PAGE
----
The Love Actually script is brimming with holiday cheer and writing lessons.
I was late to the party when it came to seeing Richard Curtis's masterpiece, Love Actually. One of my professors in college put it on as an example of a movie that took an interesting look at a multi-POV narrative. I have to admit that I didn't have high hopes when she put it on, but I quickly found myself emotionally identifying with the characters on many different levels.
To this day, I look forward to watching this movie every year and frequently am surprised by the new connections, cameos, and layers I find with each viewing.
I think there's a lot to learn from this beautiful look at love. So, cozy up to someone you care about and let's see what we can unwrap this year.
3 Lessons from the Love Actually Screenplay PDF (Free Script Download)
1. Characters with Clear Motivations
One of the more astounding things Curtis juggles in this screenplay is a massive list of characters. The cast in this movie is incredible. And one of the reasons why he was able to cast such an all-star lineup is that every role has clear motivations.
There's a tempted husband, a tortured writer, a lustful waiter, a shy pornographer, a jealous buddy, a nervous prime minister, a hopeful kid, a mourning widower—and that's just the fellas! We also have a jilted wife, a desperate sister, a worried newlywed, a hopeful secretary, a frustrated maid, and a Christmas lobster.
I know that's the CliffsNotes on most of the roles, but I think we can agree each person in the movie wants something tangible. These tangible goals give us something to track across the many narratives and something to root for so we get emotionally invested.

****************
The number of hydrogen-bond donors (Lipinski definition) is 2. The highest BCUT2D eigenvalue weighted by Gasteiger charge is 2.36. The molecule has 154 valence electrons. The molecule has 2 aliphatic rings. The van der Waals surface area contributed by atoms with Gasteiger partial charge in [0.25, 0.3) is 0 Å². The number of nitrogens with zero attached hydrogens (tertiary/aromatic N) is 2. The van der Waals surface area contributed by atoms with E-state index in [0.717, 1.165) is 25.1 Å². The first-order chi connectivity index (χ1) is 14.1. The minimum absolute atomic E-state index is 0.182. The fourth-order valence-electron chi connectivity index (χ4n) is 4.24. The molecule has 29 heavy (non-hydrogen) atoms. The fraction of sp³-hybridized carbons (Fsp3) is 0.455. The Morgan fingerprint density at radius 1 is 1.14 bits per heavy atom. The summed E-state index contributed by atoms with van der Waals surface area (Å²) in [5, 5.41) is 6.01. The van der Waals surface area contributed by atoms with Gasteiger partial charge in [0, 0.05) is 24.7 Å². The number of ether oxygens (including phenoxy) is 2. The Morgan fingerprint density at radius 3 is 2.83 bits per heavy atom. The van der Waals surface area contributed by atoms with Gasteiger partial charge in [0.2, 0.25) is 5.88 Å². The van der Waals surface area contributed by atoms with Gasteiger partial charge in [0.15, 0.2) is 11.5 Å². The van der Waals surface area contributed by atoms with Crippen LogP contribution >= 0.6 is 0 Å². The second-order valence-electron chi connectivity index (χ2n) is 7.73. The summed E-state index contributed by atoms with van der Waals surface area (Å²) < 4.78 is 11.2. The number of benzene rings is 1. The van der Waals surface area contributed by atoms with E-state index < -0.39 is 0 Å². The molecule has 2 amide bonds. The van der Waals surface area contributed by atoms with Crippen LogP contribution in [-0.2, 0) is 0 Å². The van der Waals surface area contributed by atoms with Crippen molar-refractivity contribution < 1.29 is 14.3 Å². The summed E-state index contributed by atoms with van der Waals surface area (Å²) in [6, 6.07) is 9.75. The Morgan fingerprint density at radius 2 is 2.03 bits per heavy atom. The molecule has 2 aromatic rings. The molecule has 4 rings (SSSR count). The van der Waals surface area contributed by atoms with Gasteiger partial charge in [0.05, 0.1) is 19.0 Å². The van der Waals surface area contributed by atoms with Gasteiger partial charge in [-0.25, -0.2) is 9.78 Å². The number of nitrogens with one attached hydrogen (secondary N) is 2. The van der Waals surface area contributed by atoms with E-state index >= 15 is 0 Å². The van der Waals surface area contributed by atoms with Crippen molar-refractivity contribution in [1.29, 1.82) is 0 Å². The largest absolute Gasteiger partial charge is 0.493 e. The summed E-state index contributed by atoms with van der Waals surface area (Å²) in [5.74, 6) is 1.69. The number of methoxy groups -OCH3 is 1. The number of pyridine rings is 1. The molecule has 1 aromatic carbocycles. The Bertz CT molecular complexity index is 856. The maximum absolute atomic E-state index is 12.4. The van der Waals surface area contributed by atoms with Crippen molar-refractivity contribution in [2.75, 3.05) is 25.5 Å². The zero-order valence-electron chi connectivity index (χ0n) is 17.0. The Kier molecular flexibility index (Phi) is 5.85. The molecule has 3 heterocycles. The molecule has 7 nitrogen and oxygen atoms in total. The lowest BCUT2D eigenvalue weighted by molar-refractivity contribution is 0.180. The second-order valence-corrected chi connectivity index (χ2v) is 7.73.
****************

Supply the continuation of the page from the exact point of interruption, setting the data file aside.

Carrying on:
2. Conflict in Every Scene
We talk about this all the time, but you see movies fail at this too often.
In this movie, every scene has some sort of conflict. Maybe the best version of this is when Alan Rickman is trying to buy a necklace, and Rowan Atkinson is preparing his gift wrapping. We have a clear goal in this scene, getting out unnoticed, and a clear thing standing in the path, a clerk who is a little overzealous with his customer appreciation.
This conflict makes the most of something and gets a laugh out of us. It also pays off later when his wife doesn't receive the necklace.
3. Did They Get What They Wanted?
When I work with beginning writers, I tell them this is the most important question at the end of their screenplays. Do your characters get what they wanted?
In a romantic comedy like this one, that has to be answered clearly. But it does not need to mean the same for everyone. Sure, Colin Firth gets the gal, Liam Neeson gets Claudia Schiffer, and Andrew Lincoln gets closure, but Emma Thompson does not get that necklace. In fact, she does get a hard look at who her husband has become, and gets someone willing to work it out with her. This goes hand-in-hand with motivated characters and tangible goals.
Make it clear to the audience if characters got what they wanted and how that changed them over the course of the story.
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